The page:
Mastering Cascading Style Sheets involves knowing how to use a large number of CSS properties that control the appearance of text, images, tables, and forms. To help you in your quest, this appendix gives you a summary of common properties and values you’ll use to create your own styles. This list covers nearly all of the CSS 2.1 standard properties—the ones that most web browsers support—as well as a handful of the most useful and commonly supported CSS3 properties.
The latest CSS specification is really quite large. In fact, to better manage the growth of CSS, the W3C split CSS into many modules—each module describes a particular property or set of related properties. For full details straight from the horse’s mouth, visit the latest CSS specifications from the World Wide Web Consortium at www.w3.org/Style/CSS/current-work.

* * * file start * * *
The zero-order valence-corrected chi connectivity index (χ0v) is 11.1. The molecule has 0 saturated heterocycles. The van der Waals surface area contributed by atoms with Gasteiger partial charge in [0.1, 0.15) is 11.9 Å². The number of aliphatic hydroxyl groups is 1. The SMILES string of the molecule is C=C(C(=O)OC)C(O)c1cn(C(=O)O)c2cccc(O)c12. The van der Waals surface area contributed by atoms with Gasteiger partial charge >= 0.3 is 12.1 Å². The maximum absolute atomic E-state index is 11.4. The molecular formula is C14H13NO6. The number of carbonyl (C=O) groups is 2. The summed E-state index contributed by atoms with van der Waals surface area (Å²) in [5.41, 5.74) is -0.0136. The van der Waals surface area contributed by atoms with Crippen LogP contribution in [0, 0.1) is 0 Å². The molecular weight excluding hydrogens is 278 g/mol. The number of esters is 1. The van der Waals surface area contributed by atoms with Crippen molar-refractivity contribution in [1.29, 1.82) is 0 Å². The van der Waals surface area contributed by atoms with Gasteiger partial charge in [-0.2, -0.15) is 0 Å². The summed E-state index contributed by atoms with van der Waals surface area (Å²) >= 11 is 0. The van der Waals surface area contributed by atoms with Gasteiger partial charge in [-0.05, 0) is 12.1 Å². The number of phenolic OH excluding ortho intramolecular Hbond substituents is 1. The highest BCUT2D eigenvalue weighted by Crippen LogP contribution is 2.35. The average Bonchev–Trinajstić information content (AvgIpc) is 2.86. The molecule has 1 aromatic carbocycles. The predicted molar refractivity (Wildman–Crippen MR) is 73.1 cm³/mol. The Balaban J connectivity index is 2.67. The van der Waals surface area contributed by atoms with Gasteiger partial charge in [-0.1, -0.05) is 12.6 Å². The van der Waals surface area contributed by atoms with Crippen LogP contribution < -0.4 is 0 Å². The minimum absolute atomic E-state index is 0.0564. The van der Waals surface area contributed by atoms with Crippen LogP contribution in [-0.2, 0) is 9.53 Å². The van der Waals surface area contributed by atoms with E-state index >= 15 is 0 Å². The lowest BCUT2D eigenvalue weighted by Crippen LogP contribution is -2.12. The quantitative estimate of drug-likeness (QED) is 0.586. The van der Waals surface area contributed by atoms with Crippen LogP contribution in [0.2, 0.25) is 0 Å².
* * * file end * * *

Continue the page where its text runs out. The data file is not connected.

Every CSS property has a corresponding value. The
color property, which formats font color,
requires a color value to specify which color you want to use. The
color: #FFFFFF; creates
white text. Different properties require different types of values,
but they come in four basic categories: colors, lengths and sizes,
keywords, and URLs.
You can assign colors to many different properties, including those for font, background, and borders. CSS provides several different ways to specify color.
A web color keyword is simply the name of the color, like
black. There are currently 17 recognized ...